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Economic Times Auto reports that the electric two-wheeler sales under the FAME II government backed programme crashed by 94 per cent over first six months of the current financial year. Policy changes gave customers the opportunity to opt for more affordable models.
Roughly 3,000 electric two-wheelers were sold via Phase II of the (FAME) Faster Adoption and Manufacturing of Electric Vehicles initiative between April and September this year. However, 48,671 electric two-wheelers were sold during the same months last year.
Mr Sohinder Gill, Director General of the (SMEV) Society of Manufacturers of Electric Vehicles said that sales of two-wheelers under the FAME II scheme had fallen drastically. He also said that while subsidies have reduced with the government backed initiative, products on which incentives were being offered are costlier, pushing buyers towards affordable, low-speed alternatives.
The smaller capacity, low-speed electric scooters feature smaller Lithium-ion batteries, are priced lower, have lower maintenance costs, ergo making them ineligible for subsidies and benefits under the FAME II scheme. Roughly 49,000 low-speed electric two-wheelers were sold during the fist half of the current financial year.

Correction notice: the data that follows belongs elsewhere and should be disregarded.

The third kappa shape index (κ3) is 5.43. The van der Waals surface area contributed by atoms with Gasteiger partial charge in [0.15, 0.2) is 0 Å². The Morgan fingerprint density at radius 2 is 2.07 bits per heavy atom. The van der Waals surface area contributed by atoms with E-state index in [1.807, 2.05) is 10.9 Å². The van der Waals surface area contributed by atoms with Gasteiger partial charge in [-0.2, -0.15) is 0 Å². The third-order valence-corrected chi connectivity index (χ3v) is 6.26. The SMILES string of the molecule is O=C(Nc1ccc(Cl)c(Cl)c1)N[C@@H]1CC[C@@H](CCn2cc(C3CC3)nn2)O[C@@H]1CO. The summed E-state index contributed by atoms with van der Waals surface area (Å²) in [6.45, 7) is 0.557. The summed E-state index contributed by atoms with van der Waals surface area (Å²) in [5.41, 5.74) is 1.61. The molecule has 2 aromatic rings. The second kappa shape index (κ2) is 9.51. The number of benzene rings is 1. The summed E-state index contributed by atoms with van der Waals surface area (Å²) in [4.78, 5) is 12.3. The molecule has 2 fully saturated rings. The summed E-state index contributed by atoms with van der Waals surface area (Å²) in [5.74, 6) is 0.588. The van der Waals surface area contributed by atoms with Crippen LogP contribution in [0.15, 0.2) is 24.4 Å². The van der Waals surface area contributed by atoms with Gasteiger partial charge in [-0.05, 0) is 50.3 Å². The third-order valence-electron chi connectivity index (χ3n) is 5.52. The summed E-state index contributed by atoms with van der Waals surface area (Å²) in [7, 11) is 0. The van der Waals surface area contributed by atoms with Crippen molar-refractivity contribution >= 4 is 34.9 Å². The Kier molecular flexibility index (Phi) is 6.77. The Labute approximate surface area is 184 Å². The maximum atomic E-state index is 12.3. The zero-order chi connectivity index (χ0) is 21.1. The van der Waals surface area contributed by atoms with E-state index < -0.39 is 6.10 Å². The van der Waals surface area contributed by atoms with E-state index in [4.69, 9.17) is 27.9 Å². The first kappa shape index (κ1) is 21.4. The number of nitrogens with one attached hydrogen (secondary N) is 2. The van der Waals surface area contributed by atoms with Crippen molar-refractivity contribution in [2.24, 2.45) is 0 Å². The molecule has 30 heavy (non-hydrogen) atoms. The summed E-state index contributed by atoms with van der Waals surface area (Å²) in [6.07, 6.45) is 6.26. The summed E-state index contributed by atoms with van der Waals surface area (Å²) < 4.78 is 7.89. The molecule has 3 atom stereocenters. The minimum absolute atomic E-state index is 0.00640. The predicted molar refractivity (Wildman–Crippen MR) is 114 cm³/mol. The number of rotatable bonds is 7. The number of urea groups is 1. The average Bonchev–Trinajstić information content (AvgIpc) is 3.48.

Electric two-wheelers that feature a minimum speed of 40kmph and range values of 80km per charge qualify for the subsidies and benefits under the scheme. This requires for the vehicle to house a bigger battery that adds to the higher costs.
A low-speed electric two-wheeler is currently available for between Rs 50,000 and Rs 60,000, while a high-speed vehicle costs over Rs 75,000 (all prices are ex-showroom, India). In addition, battery replacement costs stand at roughly Rs 45,000 every four years.
The Society of Manufacturers of Electric Vehicles feels that these replacement products could have been made available for roughly Rs 40,000 if the government continued to allow subsidies and benefits for the low-speed electric scooters.
SMEV also fells that the need to re-certify vehicles in order to qualify for the subsidies and benefits resulted in longer wait periods, a sudden halt in production and has directly resulted in a poor sales of electric two-wheelers.
Thoughts About Sales Of Electric Vehicles Crashing Because Of The FAME II Scheme
Well, here we go again. The government of India keep proving that they are really a confused lot. Or may be its just the internal politics and bribing that eventually makes the decisions. Here's an industry that need all the help it can get form the country's leadership, but the government seems to be concerned and worried about votes and who stays in power. We hope things sort out for Mr Gill and his boys.